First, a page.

Ballet performance at River Campus educates about Alzheimer's
EDITOR'S NOTE: This event has been canceled.
Adam Stone will never forget 2004 when, for the first time, he experienced Alzheimer's disease.
Stone's spoken-word ballet, "A Life Unhappening," will be performed at 2:30 p.m. May 13 at Bedell Performance Hall on Southeast Missouri State University's River Campus. Stone based the ballet on personal experience, and it's no coincidence the performance is on Mother's Day.
Stone's mother had been at a residential care center in Illinois for a month. It was then Stone found out she would need around-the-clock care because of complications from Alzheimer's disease, which causes problems with memory, thinking and behavior. Today, an estimated 5.4 million people have Alzheimer's, and someone develops the disease every 68 seconds. It is the sixth-leading cause of death in the United States.
Strong's mother started showing symptoms of the disease in 2004, he says. In November 2009, she suffered a stroke and went into a coma. He then decided to write his mother's story as a spoken-word ballet, with the dance choreographed to a recorded audio track.
"This is something that really helps connect the disease with the real-life experience. And having the spoken-word aspect involved is special, like poetry with a side of dance and symphony," said Tyson Schoolfield, a member of the Tri-State Advertising and Marketing Professionals who is helping to get the word out about the event. "This is something that has affected me and many of my friends. You could almost pick anyone out of a crowd and find they have been affected. Adam and the Alzheimer's Association are really getting through with unique things like this."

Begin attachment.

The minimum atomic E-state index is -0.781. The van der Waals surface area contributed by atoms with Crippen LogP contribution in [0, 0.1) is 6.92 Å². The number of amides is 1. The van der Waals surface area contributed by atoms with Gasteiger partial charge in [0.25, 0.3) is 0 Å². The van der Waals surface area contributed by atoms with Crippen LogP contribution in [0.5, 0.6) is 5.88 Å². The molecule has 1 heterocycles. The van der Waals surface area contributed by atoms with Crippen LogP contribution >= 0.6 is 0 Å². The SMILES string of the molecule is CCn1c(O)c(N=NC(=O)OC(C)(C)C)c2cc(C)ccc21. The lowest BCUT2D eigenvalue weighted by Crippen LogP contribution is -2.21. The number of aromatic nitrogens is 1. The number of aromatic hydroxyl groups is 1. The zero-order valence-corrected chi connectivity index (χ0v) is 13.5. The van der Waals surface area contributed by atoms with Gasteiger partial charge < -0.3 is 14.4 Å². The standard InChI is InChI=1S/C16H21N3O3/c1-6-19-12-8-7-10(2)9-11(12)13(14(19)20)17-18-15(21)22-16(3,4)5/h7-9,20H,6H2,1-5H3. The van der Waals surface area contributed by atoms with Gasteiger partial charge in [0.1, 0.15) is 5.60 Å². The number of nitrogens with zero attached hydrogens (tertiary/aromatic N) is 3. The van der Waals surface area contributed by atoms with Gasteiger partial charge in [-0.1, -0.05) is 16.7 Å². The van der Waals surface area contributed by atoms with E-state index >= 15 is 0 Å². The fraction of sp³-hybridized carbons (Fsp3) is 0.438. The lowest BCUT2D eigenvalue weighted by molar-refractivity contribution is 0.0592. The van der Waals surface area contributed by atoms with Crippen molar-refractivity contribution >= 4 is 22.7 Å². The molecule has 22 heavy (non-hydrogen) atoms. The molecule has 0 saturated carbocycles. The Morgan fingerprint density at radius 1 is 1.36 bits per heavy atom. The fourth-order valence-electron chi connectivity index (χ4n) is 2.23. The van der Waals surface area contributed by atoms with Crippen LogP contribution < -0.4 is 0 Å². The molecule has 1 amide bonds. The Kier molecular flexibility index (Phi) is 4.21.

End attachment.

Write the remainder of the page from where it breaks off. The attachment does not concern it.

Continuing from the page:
The ballet takes the viewpoints of four characters: Marletta, a woman who suffers from Alzheimer's, her son, Thomas; her granddaughter, Sara-Jo; and a caregiver.
"Not only are you losing someone physically, you're watching somebody stop being who they were," Stone said. "Watching the nurses work together, it was just beautiful, the sort of grace with which they were providing care to this person who was pretty oblivious to it. It was like a ballet."
In an attempt to educate people who have not had experience with Alzheimer's, Stone connected with Stephanie Rohlfs-Young, outreach director of the Alzheimer's Association in St. Louis. Rohlfs-Young said her organization is always looking for ways to increase awareness of the disease.
"We were very excited when Adam presented us with this blending of the arts with the message of the Alzheimer's Association," Rohlfs-Young said. "This is a disease that's, on the whole, misunderstood."
"This increase of awareness may potentially lead to earlier diagnosis," Rohlfs-Young said, "which may significantly change the experience of Alzheimer's for people and their families living with the disease. Now's the time for society to pay attention to this disease."
Alzheimer's has profound implications for both the person who has the disease and that person's family members. Caregivers often suffer great emotional and physical stress, and Stone highlights this experience in the ballet.
"I was always thankful for the person she had been and the mother she had been before the disease," Stone said. "Staying in the right frame of mind was always a challenge, but had to just constantly be thankful for the gifts she'd given me as a child, and was always glad to have a little more time with her."
Tickets for "A Life Unhappening" are $14 to $25, and are available by calling the St. Louis Alzheimer's Association at 800-272-3900, or online at www.alz.org/stl. All proceeds benefit the Alzheimer's Association.
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